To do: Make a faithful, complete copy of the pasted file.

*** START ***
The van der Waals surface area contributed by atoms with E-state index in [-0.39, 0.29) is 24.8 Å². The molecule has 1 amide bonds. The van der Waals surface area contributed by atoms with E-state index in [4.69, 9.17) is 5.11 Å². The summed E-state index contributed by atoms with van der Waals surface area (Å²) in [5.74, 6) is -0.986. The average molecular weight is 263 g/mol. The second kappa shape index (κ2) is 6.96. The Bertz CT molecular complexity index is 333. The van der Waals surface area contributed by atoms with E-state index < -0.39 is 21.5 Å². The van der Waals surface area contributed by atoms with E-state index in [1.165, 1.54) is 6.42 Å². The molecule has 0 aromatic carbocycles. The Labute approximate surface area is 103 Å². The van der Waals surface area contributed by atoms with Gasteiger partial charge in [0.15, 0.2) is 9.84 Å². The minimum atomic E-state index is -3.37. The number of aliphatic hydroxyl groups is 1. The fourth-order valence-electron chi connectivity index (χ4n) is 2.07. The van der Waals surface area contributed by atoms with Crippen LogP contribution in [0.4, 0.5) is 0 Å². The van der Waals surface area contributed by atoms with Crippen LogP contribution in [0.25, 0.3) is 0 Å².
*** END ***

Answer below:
The van der Waals surface area contributed by atoms with E-state index in [-0.39, 0.29) is 24.8 Å². The molecule has 1 amide bonds. The van der Waals surface area contributed by atoms with E-state index in [4.69, 9.17) is 5.11 Å². The summed E-state index contributed by atoms with van der Waals surface area (Å²) in [5.74, 6) is -0.986. The average molecular weight is 263 g/mol. The second kappa shape index (κ2) is 6.96. The Bertz CT molecular complexity index is 333. The van der Waals surface area contributed by atoms with E-state index < -0.39 is 21.5 Å². The van der Waals surface area contributed by atoms with E-state index in [1.165, 1.54) is 6.42 Å². The molecule has 0 aromatic carbocycles. The Labute approximate surface area is 103 Å². The van der Waals surface area contributed by atoms with Gasteiger partial charge in [0.15, 0.2) is 9.84 Å². The minimum atomic E-state index is -3.37. The number of aliphatic hydroxyl groups is 1. The fourth-order valence-electron chi connectivity index (χ4n) is 2.07. The van der Waals surface area contributed by atoms with Crippen LogP contribution in [0.4, 0.5) is 0 Å². The van der Waals surface area contributed by atoms with Crippen LogP contribution in [0.25, 0.3) is 0 Å².